3. MongoDB was my choice for the database as I already have a lot of experience working on it and because, despite of some bad reputation it has acquired in the last months, I still believe it is a powerful database for at least a very long list of use cases such as the one I needed for my website

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Nick Rockwell
SVP, Engineering at Fastly | 42 upvotes 路 1.4M views

When I joined NYT there was already broad dissatisfaction with the LAMP (Linux Apache HTTP Server MySQL PHP) Stack and the front end framework, in particular. So, I wasn't passing judgment on it. I mean, LAMP's fine, you can do good work in LAMP. It's a little dated at this point, but it's not ... I didn't want to rip it out for its own sake, but everyone else was like, "We don't like this, it's really inflexible." And I remember from being outside the company when that was called MIT FIVE when it had launched. And been observing it from the outside, and I was like, you guys took so long to do that and you did it so carefully, and yet you're not happy with your decisions. Why is that? That was more the impetus. If we're going to do this again, how are we going to do it in a way that we're gonna get a better result?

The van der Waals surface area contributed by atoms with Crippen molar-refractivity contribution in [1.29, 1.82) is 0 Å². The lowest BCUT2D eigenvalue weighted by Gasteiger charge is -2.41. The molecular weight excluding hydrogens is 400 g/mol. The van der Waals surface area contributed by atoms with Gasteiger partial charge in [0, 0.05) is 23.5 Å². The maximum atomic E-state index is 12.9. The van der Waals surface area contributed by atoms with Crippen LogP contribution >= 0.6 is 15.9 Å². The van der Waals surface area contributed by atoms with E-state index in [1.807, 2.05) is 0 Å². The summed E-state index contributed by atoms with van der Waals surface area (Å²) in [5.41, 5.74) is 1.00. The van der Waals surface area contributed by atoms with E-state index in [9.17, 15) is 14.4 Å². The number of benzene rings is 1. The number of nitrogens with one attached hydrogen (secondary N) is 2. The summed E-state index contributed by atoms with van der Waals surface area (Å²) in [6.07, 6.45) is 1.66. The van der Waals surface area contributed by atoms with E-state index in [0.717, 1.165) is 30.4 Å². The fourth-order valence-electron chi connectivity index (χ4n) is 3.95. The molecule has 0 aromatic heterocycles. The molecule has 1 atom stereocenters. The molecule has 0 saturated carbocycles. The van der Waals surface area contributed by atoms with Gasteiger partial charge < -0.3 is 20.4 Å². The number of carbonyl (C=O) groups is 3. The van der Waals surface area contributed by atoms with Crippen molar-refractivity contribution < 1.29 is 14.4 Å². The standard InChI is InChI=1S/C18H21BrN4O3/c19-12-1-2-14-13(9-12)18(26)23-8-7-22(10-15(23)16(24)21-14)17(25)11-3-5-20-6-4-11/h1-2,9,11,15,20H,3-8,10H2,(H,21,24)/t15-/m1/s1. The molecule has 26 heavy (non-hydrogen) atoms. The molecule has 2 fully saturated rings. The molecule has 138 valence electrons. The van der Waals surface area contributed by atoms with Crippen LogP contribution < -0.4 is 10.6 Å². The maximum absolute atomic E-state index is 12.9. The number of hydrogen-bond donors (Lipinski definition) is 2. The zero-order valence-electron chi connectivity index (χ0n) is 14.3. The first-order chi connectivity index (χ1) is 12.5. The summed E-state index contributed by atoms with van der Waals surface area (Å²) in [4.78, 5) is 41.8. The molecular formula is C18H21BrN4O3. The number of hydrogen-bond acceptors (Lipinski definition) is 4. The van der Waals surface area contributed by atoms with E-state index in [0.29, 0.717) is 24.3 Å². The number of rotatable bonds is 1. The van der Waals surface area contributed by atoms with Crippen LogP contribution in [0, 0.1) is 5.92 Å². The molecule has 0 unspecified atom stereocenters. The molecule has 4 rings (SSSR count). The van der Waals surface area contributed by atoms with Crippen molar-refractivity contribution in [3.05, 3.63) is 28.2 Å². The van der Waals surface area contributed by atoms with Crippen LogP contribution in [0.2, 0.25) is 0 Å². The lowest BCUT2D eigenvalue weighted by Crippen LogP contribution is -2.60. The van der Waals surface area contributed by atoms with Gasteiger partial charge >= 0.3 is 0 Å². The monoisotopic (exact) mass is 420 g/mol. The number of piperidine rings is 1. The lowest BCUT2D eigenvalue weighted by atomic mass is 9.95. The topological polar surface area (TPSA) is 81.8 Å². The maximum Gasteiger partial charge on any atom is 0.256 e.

So we're moving quickly away from LAMP, I would say. So, right now, the new front end is React based and using Apollo. And we've been in a long, protracted, gradual rollout of the core experiences.

React is now talking to GraphQL as a primary API. There's a Node.js back end, to the front end, which is mainly for server-side rendering, as well.

Behind there, the main repository for the GraphQL server is a big table repository, that we call Bodega because it's a convenience store. And that reads off of a Kafka pipeline.

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related Firebase posts

Tassanai Singprom

This is my stack in Application & Data

JavaScript PHP HTML5 jQuery Redis Amazon EC2 Ubuntu Sass Vue.js Firebase Laravel Lumen Amazon RDS GraphQL MariaDB

My Utilities Tools

Google Analytics Postman Elasticsearch

My Devops Tools

Git GitHub GitLab npm Visual Studio Code Kibana Sentry BrowserStack